Teenager Who Drowned in Trinity River Identified - NBC 5 Dallas-Fort Worth

Teenager Who Drowned in Trinity River Identified



    The woman who drowned in the Trinity River Thursday was identified as 19-year-old Brandy Johnson. She became the third person to drown in the Fort Worth river in three years. (Published Thursday, Jan. 17, 2013)

    The Tarrant County Medical Examiner's Office has identified the woman who drowned in the Trinity River near Trinity Park on Wednesday.

    The office's website says Brandy Johnson, 19, drown after falling off the low level dam in the river at around 2 p.m. on Wednesday.

    Johnson is the third person to drown in the river in the park in the last three years.

    "That's very sad, at any age that would be sad," said Wini Ayers, a Fort Worth resident and park goer.

    For those in Trinity Park on Thursday there was no disagreement that what happened on Wednesday was a tragedy, but whether anything could be done to prevent future incidents was up for debate.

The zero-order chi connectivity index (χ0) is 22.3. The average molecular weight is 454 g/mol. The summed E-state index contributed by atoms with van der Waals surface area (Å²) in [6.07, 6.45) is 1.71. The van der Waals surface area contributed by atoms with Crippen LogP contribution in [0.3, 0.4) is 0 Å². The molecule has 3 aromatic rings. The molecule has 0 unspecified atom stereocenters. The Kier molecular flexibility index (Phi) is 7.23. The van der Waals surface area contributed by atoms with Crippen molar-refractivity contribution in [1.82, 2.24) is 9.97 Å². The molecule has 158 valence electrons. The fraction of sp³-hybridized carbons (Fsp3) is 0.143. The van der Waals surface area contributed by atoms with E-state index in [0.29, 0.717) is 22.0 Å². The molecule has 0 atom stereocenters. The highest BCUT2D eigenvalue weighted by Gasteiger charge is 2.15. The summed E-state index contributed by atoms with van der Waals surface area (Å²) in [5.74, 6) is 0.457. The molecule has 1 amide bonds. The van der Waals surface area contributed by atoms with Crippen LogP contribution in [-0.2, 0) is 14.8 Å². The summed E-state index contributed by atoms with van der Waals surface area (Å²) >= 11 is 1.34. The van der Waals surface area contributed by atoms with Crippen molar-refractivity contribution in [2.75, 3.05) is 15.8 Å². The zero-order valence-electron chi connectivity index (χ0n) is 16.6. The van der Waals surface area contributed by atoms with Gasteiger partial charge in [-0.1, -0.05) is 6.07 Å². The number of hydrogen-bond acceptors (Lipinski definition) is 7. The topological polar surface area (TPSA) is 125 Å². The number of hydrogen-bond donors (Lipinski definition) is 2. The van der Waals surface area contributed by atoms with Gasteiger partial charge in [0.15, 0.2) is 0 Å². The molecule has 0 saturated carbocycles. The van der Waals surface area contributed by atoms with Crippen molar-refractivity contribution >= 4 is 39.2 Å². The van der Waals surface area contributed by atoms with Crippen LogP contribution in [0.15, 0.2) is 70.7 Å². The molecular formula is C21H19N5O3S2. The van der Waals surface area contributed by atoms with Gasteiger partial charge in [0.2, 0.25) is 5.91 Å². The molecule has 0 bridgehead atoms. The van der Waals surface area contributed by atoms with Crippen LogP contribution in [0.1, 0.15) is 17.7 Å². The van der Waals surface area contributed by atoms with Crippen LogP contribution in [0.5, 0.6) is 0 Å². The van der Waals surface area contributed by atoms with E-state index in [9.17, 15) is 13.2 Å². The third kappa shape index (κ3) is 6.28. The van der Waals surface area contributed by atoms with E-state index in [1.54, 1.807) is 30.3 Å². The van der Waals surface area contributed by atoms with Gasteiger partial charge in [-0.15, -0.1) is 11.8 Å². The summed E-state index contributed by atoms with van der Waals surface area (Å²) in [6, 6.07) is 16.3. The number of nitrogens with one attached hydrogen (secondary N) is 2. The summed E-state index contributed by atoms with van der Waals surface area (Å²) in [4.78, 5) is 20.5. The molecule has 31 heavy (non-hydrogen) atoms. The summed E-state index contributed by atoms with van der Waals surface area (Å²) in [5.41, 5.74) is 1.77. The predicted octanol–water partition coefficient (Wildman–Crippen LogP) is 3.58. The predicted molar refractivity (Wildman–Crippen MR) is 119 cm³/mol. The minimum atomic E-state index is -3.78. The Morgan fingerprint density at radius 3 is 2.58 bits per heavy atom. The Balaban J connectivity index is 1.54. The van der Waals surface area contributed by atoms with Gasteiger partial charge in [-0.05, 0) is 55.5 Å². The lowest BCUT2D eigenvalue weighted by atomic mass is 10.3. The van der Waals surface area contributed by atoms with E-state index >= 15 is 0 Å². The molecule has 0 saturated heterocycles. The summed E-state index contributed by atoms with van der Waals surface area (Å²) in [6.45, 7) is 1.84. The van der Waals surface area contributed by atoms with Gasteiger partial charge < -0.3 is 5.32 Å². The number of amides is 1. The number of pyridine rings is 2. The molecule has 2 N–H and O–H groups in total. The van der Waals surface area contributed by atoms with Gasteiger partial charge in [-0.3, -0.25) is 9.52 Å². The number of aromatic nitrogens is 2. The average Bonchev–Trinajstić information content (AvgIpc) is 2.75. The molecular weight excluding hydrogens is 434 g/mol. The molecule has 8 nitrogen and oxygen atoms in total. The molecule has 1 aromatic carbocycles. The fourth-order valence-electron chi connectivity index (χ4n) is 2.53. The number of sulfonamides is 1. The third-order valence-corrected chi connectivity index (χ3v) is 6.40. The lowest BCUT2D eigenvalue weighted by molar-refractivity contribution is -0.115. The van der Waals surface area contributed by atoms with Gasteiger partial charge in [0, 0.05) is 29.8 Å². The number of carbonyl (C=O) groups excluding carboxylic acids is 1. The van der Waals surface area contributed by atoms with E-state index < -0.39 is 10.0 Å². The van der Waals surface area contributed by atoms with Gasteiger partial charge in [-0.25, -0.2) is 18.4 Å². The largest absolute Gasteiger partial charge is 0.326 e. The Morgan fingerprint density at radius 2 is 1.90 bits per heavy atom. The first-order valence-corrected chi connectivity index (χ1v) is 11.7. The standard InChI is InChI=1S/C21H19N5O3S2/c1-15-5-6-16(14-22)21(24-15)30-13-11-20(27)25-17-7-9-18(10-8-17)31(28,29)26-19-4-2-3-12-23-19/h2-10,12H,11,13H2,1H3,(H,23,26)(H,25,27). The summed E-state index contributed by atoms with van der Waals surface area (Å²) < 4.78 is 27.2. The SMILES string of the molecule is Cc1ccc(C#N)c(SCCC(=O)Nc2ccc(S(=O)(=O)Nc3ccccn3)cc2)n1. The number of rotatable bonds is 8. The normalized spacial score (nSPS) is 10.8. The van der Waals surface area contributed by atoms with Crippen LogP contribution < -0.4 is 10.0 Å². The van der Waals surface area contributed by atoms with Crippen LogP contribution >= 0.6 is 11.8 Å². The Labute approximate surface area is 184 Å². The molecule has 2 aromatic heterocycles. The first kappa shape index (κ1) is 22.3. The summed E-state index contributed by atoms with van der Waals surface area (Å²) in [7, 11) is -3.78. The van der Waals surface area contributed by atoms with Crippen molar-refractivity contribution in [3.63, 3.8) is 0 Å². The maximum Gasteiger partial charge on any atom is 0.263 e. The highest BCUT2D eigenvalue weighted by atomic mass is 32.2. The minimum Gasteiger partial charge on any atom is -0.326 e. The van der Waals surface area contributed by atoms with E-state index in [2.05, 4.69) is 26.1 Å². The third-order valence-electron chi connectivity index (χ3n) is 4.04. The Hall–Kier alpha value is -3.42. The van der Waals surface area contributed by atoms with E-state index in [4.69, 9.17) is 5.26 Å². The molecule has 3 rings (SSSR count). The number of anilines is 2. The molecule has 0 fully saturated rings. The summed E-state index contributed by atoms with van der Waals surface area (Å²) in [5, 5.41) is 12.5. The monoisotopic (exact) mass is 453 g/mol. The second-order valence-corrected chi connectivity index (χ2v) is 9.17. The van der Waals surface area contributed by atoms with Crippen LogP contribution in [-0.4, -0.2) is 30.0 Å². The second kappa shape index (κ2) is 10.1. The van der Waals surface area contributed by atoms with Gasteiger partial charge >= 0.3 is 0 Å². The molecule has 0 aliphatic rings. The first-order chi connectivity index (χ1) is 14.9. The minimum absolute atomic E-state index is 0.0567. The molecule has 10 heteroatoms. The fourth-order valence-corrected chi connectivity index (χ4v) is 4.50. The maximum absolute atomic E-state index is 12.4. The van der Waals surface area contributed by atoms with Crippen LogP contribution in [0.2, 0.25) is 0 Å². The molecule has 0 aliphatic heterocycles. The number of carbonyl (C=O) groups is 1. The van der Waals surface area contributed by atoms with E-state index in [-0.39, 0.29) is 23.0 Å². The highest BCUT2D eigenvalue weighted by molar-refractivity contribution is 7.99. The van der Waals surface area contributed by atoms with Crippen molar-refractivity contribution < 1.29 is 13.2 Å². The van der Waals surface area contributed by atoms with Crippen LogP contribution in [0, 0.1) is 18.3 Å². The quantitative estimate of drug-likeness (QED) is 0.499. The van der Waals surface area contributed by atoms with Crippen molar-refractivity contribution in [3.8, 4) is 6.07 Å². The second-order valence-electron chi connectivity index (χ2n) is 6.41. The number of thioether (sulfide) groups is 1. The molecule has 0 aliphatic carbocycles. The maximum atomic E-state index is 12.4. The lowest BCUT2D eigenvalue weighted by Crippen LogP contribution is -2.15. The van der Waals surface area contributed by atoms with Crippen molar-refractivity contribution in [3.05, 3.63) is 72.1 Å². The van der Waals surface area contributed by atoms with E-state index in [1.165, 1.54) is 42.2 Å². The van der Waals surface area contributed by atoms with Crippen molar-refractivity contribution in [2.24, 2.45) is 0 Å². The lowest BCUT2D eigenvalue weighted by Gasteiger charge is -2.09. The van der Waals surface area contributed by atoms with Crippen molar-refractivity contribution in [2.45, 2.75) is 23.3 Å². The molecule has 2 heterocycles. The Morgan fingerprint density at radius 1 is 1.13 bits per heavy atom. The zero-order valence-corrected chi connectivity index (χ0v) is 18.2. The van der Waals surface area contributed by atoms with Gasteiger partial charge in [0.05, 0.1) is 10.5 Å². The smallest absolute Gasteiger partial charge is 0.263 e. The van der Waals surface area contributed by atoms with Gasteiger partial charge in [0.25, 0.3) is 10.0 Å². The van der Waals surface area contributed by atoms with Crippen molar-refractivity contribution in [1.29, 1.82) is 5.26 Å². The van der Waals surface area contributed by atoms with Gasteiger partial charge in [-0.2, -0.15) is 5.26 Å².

The Tarrant Regional Water District won't discuss the drowning incidents, but says it serves as a warning.

    "Unfortunately accidents like this are always a reminder to the rest of us to the inherit dangers associated with water," TRWD spokesman Chad Lorance said. "It could be your backyard pool, a lake, another river."

    Lorance says people should visit the river, but be careful when near it.

    "There's not lifeguards up and down the river, it's a community river," Lorance said. "We encourage people to come down here and enjoy it but we do want them to just be aware of their surroundings and there are dangers associated with the water."

    The district does have signs warning people not to cross the low level dam.

    "I would think they would need more signs really," Ayers said.

    But more or larger signs or some other deterrent aren't likely. TRWD says the Army Corps of Engineers has strict guidelines preventing signs or other obstacles from being placed in the river and flood channels to prevent obstructions during floods. That is why there are warning signs mounted to the rocks.

    "We have the Phyllis Tilley bridge right down behind us here," Lorance said. "There are different ways to cross the river."